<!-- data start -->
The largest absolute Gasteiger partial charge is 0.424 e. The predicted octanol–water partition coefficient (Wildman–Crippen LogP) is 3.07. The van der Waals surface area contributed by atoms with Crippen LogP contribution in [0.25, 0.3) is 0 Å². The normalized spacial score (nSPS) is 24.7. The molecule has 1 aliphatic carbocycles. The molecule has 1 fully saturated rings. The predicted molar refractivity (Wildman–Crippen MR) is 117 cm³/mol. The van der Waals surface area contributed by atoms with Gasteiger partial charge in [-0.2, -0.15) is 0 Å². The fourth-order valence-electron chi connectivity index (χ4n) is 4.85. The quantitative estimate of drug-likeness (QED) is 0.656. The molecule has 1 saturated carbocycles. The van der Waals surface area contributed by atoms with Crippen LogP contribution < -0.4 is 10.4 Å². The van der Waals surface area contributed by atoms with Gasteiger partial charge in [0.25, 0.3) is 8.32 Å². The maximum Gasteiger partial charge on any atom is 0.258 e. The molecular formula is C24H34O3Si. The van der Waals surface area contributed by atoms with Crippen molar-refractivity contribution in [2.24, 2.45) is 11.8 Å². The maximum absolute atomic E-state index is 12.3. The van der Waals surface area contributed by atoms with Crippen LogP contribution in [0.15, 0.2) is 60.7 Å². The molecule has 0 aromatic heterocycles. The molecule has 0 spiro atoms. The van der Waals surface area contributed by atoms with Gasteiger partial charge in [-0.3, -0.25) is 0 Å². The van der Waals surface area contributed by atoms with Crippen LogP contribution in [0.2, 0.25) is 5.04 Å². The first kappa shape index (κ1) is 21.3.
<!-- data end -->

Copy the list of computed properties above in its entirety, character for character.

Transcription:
The largest absolute Gasteiger partial charge is 0.424 e. The predicted octanol–water partition coefficient (Wildman–Crippen LogP) is 3.07. The van der Waals surface area contributed by atoms with Crippen LogP contribution in [0.25, 0.3) is 0 Å². The normalized spacial score (nSPS) is 24.7. The molecule has 1 aliphatic carbocycles. The molecule has 1 fully saturated rings. The predicted molar refractivity (Wildman–Crippen MR) is 117 cm³/mol. The van der Waals surface area contributed by atoms with Gasteiger partial charge in [-0.2, -0.15) is 0 Å². The fourth-order valence-electron chi connectivity index (χ4n) is 4.85. The quantitative estimate of drug-likeness (QED) is 0.656. The molecule has 1 saturated carbocycles. The van der Waals surface area contributed by atoms with Crippen LogP contribution < -0.4 is 10.4 Å². The van der Waals surface area contributed by atoms with Gasteiger partial charge in [0.25, 0.3) is 8.32 Å². The maximum Gasteiger partial charge on any atom is 0.258 e. The molecular formula is C24H34O3Si. The van der Waals surface area contributed by atoms with Crippen molar-refractivity contribution in [2.24, 2.45) is 11.8 Å². The maximum absolute atomic E-state index is 12.3. The van der Waals surface area contributed by atoms with Crippen LogP contribution in [0.15, 0.2) is 60.7 Å². The molecule has 0 aromatic heterocycles. The molecule has 0 spiro atoms. The van der Waals surface area contributed by atoms with Gasteiger partial charge in [-0.3, -0.25) is 0 Å². The van der Waals surface area contributed by atoms with Crippen LogP contribution in [0.2, 0.25) is 5.04 Å². The first kappa shape index (κ1) is 21.3.